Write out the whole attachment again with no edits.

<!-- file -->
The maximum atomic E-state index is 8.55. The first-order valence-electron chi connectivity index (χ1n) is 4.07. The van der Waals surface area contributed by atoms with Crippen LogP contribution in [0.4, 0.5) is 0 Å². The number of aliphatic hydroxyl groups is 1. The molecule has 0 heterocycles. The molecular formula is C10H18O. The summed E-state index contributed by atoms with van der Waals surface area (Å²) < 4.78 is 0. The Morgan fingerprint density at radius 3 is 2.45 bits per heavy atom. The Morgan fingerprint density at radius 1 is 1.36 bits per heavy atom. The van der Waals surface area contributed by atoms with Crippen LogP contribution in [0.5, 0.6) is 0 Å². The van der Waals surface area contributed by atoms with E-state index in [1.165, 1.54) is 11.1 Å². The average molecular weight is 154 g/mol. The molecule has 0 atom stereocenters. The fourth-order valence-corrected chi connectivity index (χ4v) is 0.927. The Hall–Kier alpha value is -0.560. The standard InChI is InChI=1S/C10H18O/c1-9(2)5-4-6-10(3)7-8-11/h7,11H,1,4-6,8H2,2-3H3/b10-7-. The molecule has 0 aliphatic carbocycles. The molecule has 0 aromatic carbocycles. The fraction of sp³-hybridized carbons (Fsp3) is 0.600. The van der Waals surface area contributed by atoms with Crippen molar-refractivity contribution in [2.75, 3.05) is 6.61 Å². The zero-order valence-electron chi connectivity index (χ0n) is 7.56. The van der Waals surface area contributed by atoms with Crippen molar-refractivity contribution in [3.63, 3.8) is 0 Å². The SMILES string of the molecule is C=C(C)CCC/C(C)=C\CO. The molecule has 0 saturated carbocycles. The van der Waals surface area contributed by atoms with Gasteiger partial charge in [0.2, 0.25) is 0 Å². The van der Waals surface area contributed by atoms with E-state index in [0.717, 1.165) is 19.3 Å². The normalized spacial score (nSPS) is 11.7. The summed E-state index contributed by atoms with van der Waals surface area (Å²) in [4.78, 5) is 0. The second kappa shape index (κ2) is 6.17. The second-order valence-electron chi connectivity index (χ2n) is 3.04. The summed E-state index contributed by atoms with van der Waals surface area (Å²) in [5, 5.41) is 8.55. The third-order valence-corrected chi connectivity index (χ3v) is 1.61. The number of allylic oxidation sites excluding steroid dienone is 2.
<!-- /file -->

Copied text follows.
The maximum atomic E-state index is 8.55. The first-order valence-electron chi connectivity index (χ1n) is 4.07. The van der Waals surface area contributed by atoms with Crippen LogP contribution in [0.4, 0.5) is 0 Å². The number of aliphatic hydroxyl groups is 1. The molecule has 0 heterocycles. The molecular formula is C10H18O. The summed E-state index contributed by atoms with van der Waals surface area (Å²) < 4.78 is 0. The Morgan fingerprint density at radius 3 is 2.45 bits per heavy atom. The Morgan fingerprint density at radius 1 is 1.36 bits per heavy atom. The van der Waals surface area contributed by atoms with Crippen LogP contribution in [0.5, 0.6) is 0 Å². The van der Waals surface area contributed by atoms with E-state index in [1.165, 1.54) is 11.1 Å². The average molecular weight is 154 g/mol. The molecule has 0 atom stereocenters. The fourth-order valence-corrected chi connectivity index (χ4v) is 0.927. The Hall–Kier alpha value is -0.560. The standard InChI is InChI=1S/C10H18O/c1-9(2)5-4-6-10(3)7-8-11/h7,11H,1,4-6,8H2,2-3H3/b10-7-. The molecule has 0 aliphatic carbocycles. The molecule has 0 aromatic carbocycles. The fraction of sp³-hybridized carbons (Fsp3) is 0.600. The van der Waals surface area contributed by atoms with Crippen molar-refractivity contribution in [2.75, 3.05) is 6.61 Å². The zero-order valence-electron chi connectivity index (χ0n) is 7.56. The van der Waals surface area contributed by atoms with Crippen molar-refractivity contribution in [3.63, 3.8) is 0 Å². The SMILES string of the molecule is C=C(C)CCC/C(C)=C\CO. The molecule has 0 saturated carbocycles. The van der Waals surface area contributed by atoms with Gasteiger partial charge in [0.2, 0.25) is 0 Å². The van der Waals surface area contributed by atoms with E-state index in [0.717, 1.165) is 19.3 Å². The normalized spacial score (nSPS) is 11.7. The summed E-state index contributed by atoms with van der Waals surface area (Å²) in [4.78, 5) is 0. The second kappa shape index (κ2) is 6.17. The second-order valence-electron chi connectivity index (χ2n) is 3.04. The summed E-state index contributed by atoms with van der Waals surface area (Å²) in [5, 5.41) is 8.55. The third-order valence-corrected chi connectivity index (χ3v) is 1.61. The number of allylic oxidation sites excluding steroid dienone is 2.